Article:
Review: Little Shop of Horrors, Seagull Rep, Seagull Theatre, Lowestoft, to April 9

John Jones as Seymour and Michelle Long as Audrey in the Seagull Rep's brilliant production of Littl

John Jones as Seymour and Michelle Long as Audrey in the Seagull Rep's brilliant production of Little Shop of Horrors, at the Seagull Theatre, Lowestoft, now - Credit: Archant

Get yourself downtown to Skid Row, because once word spreads how good this show is tickets will disappear faster than visitors to Mushnik’s flower shop.

The theatre’s first musical for many years, it proves passion and hard work can make anything possible.

For those not familiar with either the stage version of the rock horror cum comedy or the movies, florist assistant Seymour longs for a new life with the girl of his dreams Audrey. Everything he ever wanted is soon within his grasp when he finds a strange and interesting plant. Unfortunately, the newly christened Audrey II has some special dietary requirements.

It’s deftly directed by John Hales, who’s never directed a musical before; with superb support from musical directors Rebecca George Broom and Francesca Warren.

Inspired by 1950s’ B movies, Secret Cinema and the Museum of the Moving Image, the foyer was transformed into a vintage cinema foyer with cast in costume and popcorn on sale. It’s a clever touch that really got the sell-out audience in the right mood for what was to come.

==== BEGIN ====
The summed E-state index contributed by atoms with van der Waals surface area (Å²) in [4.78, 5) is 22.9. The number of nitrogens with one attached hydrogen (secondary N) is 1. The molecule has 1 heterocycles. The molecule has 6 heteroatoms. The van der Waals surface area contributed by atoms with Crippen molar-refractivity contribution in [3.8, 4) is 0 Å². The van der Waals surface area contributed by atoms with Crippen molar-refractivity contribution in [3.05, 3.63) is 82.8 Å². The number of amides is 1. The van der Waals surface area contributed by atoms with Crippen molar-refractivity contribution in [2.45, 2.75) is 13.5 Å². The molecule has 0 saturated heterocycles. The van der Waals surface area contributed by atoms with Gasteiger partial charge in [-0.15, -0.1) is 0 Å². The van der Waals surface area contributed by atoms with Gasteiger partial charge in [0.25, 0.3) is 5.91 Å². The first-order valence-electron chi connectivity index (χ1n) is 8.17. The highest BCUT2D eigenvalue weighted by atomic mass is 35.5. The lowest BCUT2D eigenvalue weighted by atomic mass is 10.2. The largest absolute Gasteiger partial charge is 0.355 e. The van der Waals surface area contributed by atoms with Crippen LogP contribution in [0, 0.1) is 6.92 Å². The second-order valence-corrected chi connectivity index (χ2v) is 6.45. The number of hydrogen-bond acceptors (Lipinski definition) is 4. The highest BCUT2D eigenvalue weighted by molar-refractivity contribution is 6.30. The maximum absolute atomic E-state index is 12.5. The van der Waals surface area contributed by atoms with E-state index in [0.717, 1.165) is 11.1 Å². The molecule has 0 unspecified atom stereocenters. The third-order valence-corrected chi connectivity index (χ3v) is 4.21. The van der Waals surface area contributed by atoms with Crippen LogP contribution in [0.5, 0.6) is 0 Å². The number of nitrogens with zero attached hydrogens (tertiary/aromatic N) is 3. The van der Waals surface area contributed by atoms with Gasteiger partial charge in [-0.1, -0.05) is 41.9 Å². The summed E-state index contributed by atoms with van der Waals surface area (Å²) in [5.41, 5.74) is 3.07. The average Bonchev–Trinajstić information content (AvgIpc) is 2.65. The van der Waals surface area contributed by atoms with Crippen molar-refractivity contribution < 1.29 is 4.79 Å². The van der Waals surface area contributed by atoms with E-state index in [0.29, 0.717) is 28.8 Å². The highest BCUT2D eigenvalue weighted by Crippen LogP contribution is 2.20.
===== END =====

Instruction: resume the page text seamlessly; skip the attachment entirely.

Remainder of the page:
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Delightfully dark but still fun, this is my favourite musical. I’ve seen it performed countless times so there was lot to live up to. Nobody disappointed.

My foot was tapping from the start. I saw people mouthing the words to the songs and dancing in their seats. We were laughing so hard you’d think depraved dentist Orin’s nitrous oxide tank was leaking into the audience.

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The Seagull’s a small theatre but every inch was used well and the set and special effects were great. The Don’t Feed the Plants finale was especially good; cleverly choreographed and featuring some wonderfully inventive touches.

The occasional first night nerves aside, the performances were practically flawless. Everybody held their accents, the acting was great and the singing sublime - particularly Michelle Long as Audrey, who brought a lump to our throats during Somewhere That’s Green.

The chemistry between her and John Jones as Seymour was amazing. It needed to be, if you don’t buy into that relationship everything falls down.

If I had one niggle it was we sometimes struggled to hear the dialogue over the, albeit excellent, band; but I’m splitting hairs.

A victory for all involved and an early contender for one of my shows of the year. Find out more about the show here.

Wayne Savage

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